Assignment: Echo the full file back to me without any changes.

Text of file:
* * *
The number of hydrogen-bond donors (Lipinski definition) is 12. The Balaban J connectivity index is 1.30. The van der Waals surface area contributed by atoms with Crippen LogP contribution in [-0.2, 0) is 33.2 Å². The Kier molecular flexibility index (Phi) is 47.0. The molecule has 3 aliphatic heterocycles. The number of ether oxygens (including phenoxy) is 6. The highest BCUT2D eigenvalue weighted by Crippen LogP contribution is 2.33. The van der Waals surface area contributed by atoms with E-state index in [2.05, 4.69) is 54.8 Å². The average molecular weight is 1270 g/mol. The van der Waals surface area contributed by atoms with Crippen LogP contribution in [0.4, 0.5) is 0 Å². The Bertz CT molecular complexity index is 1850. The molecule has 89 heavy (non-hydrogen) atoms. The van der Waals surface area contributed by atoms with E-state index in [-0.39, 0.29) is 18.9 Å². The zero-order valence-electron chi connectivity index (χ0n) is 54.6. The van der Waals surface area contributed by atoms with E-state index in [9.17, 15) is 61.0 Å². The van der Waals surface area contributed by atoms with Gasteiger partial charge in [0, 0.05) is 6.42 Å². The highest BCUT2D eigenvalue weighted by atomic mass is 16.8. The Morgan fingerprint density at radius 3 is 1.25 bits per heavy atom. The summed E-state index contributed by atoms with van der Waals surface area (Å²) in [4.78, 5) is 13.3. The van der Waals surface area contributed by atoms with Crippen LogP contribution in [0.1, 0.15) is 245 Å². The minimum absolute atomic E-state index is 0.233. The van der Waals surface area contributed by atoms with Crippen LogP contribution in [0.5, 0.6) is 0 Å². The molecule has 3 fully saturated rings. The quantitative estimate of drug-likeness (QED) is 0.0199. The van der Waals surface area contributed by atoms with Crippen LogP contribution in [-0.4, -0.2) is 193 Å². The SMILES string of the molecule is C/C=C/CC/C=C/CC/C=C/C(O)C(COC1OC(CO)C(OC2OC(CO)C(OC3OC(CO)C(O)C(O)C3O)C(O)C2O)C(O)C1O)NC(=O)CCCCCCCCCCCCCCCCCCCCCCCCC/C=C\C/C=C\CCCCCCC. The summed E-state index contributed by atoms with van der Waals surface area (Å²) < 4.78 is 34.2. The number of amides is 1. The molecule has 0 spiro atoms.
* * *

The number of hydrogen-bond donors (Lipinski definition) is 12. The Balaban J connectivity index is 1.30. The van der Waals surface area contributed by atoms with Crippen LogP contribution in [-0.2, 0) is 33.2 Å². The Kier molecular flexibility index (Phi) is 47.0. The molecule has 3 aliphatic heterocycles. The number of ether oxygens (including phenoxy) is 6. The highest BCUT2D eigenvalue weighted by Crippen LogP contribution is 2.33. The van der Waals surface area contributed by atoms with E-state index in [2.05, 4.69) is 54.8 Å². The average molecular weight is 1270 g/mol. The van der Waals surface area contributed by atoms with Crippen LogP contribution in [0.4, 0.5) is 0 Å². The Bertz CT molecular complexity index is 1850. The molecule has 89 heavy (non-hydrogen) atoms. The van der Waals surface area contributed by atoms with E-state index in [-0.39, 0.29) is 18.9 Å². The zero-order valence-electron chi connectivity index (χ0n) is 54.6. The van der Waals surface area contributed by atoms with E-state index in [9.17, 15) is 61.0 Å². The van der Waals surface area contributed by atoms with Gasteiger partial charge in [0, 0.05) is 6.42 Å². The highest BCUT2D eigenvalue weighted by atomic mass is 16.8. The Morgan fingerprint density at radius 3 is 1.25 bits per heavy atom. The summed E-state index contributed by atoms with van der Waals surface area (Å²) in [4.78, 5) is 13.3. The van der Waals surface area contributed by atoms with Crippen LogP contribution in [0.1, 0.15) is 245 Å². The minimum absolute atomic E-state index is 0.233. The van der Waals surface area contributed by atoms with Crippen LogP contribution in [0.5, 0.6) is 0 Å². The molecule has 3 fully saturated rings. The quantitative estimate of drug-likeness (QED) is 0.0199. The van der Waals surface area contributed by atoms with Crippen LogP contribution in [-0.4, -0.2) is 193 Å². The SMILES string of the molecule is C/C=C/CC/C=C/CC/C=C/C(O)C(COC1OC(CO)C(OC2OC(CO)C(OC3OC(CO)C(O)C(O)C3O)C(O)C2O)C(O)C1O)NC(=O)CCCCCCCCCCCCCCCCCCCCCCCCC/C=C\C/C=C\CCCCCCC. The summed E-state index contributed by atoms with van der Waals surface area (Å²) < 4.78 is 34.2. The number of amides is 1. The molecule has 0 spiro atoms.